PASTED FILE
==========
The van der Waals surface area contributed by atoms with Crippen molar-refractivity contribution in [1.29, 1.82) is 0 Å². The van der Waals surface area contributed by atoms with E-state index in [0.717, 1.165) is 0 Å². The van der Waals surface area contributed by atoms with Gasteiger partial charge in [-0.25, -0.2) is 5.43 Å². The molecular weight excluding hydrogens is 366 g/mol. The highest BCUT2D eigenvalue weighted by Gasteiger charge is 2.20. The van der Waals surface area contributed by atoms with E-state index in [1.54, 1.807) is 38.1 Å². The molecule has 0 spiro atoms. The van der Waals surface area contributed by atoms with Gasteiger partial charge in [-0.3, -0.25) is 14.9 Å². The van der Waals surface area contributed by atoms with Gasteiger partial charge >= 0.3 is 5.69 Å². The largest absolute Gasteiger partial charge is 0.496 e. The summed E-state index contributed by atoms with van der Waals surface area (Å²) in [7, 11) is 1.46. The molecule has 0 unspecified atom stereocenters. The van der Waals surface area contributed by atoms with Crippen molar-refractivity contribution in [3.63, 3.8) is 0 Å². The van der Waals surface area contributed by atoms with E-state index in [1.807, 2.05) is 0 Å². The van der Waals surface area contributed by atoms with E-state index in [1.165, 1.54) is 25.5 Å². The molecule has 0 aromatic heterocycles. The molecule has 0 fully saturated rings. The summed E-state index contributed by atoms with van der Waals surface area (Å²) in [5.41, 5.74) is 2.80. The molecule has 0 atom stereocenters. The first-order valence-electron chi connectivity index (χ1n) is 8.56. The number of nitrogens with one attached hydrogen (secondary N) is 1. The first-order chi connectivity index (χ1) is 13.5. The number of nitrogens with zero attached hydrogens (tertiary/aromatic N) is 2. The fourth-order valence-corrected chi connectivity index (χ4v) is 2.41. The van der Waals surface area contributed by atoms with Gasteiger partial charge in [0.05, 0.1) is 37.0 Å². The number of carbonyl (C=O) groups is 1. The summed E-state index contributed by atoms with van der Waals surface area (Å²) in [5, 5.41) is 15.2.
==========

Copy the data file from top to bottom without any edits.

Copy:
The van der Waals surface area contributed by atoms with Crippen molar-refractivity contribution in [1.29, 1.82) is 0 Å². The van der Waals surface area contributed by atoms with E-state index in [0.717, 1.165) is 0 Å². The van der Waals surface area contributed by atoms with Gasteiger partial charge in [-0.25, -0.2) is 5.43 Å². The molecular weight excluding hydrogens is 366 g/mol. The highest BCUT2D eigenvalue weighted by Gasteiger charge is 2.20. The van der Waals surface area contributed by atoms with E-state index in [1.54, 1.807) is 38.1 Å². The molecule has 0 spiro atoms. The van der Waals surface area contributed by atoms with Gasteiger partial charge in [-0.3, -0.25) is 14.9 Å². The van der Waals surface area contributed by atoms with Gasteiger partial charge >= 0.3 is 5.69 Å². The largest absolute Gasteiger partial charge is 0.496 e. The summed E-state index contributed by atoms with van der Waals surface area (Å²) in [7, 11) is 1.46. The molecule has 0 unspecified atom stereocenters. The van der Waals surface area contributed by atoms with Crippen molar-refractivity contribution in [3.63, 3.8) is 0 Å². The van der Waals surface area contributed by atoms with E-state index in [1.807, 2.05) is 0 Å². The van der Waals surface area contributed by atoms with E-state index in [1.165, 1.54) is 25.5 Å². The molecule has 0 aromatic heterocycles. The molecule has 0 fully saturated rings. The summed E-state index contributed by atoms with van der Waals surface area (Å²) in [5.41, 5.74) is 2.80. The molecule has 0 atom stereocenters. The first-order valence-electron chi connectivity index (χ1n) is 8.56. The number of nitrogens with one attached hydrogen (secondary N) is 1. The first-order chi connectivity index (χ1) is 13.5. The number of nitrogens with zero attached hydrogens (tertiary/aromatic N) is 2. The fourth-order valence-corrected chi connectivity index (χ4v) is 2.41. The van der Waals surface area contributed by atoms with Gasteiger partial charge in [0.05, 0.1) is 37.0 Å². The number of carbonyl (C=O) groups is 1. The summed E-state index contributed by atoms with van der Waals surface area (Å²) in [5, 5.41) is 15.2.